“The national safety culture lags the culture within the energy industry, meaning that extra effort is needed to induct new entrants into the culture of the industry. The lack of reliable and comprehensive national data also hampers the profession.”
Driver said HSE officers are trained in a wide range of courses and have a wide cross-section of qualifications, but there is a minimum requirement of being a certified HSE officer to work in the energy industry.
“There are many different professional short courses or seminars on a variety of different HSE topics as well as longer-term qualifications such as certificate and diploma courses,” he said.
The range of topics includes basic health and safety training; accident investigation; root cause analysis; hazard identification and risk assessment; introduction to ergonomics; understanding of the Occupational, Safety and Health Act; the Institution of OSH (a chartered body for the management of OSH professionals); OSH management system lead implementer and lead auditor; floating, production, storage and off-loading (FPSO) and oil rig safety management.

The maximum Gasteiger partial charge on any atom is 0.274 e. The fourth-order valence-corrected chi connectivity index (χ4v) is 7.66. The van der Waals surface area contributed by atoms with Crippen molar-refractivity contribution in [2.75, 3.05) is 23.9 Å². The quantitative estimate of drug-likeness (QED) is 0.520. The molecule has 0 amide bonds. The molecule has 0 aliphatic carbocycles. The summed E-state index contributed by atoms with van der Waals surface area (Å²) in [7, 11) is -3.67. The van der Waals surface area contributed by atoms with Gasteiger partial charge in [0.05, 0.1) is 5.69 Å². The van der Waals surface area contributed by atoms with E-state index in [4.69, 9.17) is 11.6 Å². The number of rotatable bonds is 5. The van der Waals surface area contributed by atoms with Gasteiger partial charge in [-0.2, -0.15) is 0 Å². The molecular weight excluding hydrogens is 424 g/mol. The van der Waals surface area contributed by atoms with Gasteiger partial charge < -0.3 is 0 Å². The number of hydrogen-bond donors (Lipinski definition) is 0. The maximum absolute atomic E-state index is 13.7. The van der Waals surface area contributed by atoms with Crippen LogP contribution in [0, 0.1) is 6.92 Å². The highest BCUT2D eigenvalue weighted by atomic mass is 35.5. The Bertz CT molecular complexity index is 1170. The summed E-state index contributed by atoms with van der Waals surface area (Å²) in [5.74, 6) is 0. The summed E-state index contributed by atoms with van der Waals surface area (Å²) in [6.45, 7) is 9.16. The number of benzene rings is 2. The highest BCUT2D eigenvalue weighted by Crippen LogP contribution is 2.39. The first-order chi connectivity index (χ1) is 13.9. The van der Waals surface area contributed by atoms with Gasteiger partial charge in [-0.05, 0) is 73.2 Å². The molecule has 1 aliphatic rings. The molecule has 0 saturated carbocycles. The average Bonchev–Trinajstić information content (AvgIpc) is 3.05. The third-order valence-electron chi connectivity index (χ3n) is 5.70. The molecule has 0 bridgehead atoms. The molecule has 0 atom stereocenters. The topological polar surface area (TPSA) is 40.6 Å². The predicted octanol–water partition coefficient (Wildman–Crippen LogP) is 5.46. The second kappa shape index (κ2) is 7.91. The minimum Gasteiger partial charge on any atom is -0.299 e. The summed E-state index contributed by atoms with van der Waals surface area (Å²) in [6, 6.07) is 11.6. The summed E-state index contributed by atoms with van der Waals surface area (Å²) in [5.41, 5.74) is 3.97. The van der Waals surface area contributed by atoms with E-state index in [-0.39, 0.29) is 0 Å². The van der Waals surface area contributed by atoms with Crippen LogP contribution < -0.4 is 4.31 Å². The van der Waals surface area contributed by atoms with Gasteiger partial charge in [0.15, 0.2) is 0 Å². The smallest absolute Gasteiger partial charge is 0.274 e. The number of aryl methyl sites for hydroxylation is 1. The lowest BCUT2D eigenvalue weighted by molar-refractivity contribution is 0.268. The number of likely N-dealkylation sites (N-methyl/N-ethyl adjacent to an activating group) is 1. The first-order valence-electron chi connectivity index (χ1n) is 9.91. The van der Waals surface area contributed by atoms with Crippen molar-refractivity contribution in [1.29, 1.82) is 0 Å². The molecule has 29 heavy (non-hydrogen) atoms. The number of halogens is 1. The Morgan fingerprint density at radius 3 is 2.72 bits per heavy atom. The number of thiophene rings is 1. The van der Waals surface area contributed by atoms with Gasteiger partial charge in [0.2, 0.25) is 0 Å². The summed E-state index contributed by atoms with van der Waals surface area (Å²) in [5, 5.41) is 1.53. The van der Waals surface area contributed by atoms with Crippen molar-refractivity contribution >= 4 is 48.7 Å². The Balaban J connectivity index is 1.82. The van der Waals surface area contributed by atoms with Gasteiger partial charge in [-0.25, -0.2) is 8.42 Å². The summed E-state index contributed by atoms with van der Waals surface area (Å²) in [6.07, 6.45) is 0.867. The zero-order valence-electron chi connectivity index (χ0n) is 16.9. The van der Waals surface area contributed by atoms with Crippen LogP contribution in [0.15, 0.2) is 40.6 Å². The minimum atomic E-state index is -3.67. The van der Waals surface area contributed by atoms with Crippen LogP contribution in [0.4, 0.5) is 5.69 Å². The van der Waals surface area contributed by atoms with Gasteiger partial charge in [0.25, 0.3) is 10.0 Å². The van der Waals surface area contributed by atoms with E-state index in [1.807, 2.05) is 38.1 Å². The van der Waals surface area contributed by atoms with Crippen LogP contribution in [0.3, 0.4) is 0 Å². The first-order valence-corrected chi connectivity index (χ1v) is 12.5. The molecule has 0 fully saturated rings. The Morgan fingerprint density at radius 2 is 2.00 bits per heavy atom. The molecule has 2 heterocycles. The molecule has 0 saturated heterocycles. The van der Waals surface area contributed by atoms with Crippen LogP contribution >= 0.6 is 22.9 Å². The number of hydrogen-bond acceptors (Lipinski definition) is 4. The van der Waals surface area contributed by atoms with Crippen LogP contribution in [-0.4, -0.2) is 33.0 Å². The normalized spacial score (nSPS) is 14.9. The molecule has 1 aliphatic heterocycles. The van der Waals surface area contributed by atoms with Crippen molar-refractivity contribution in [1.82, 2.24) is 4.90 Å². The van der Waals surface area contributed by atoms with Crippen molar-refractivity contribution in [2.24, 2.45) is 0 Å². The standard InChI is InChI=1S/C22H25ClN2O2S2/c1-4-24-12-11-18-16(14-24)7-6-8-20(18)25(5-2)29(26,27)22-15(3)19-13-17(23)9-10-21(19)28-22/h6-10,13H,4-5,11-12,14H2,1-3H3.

The chamber also provides computer-based awareness training.
“The most popular course among our clientèle has been the safety awareness training,” he said.
Driver said in the 2021-2022 financial year, 245 people completed the training programme. He said the training provides a comprehensive overview of overall HSE areas.
The chamber also administers a safe to work (STOW) programme on behalf of 23 major operator companies in the energy industry, which is a certification programme for contractors’ HSE management systems.
“These are the contractors and service companies who are employed by the major operating companies and they are required to develop policies and procedures to show supporting evidence that they are implemented in a number of areas,” Driver said.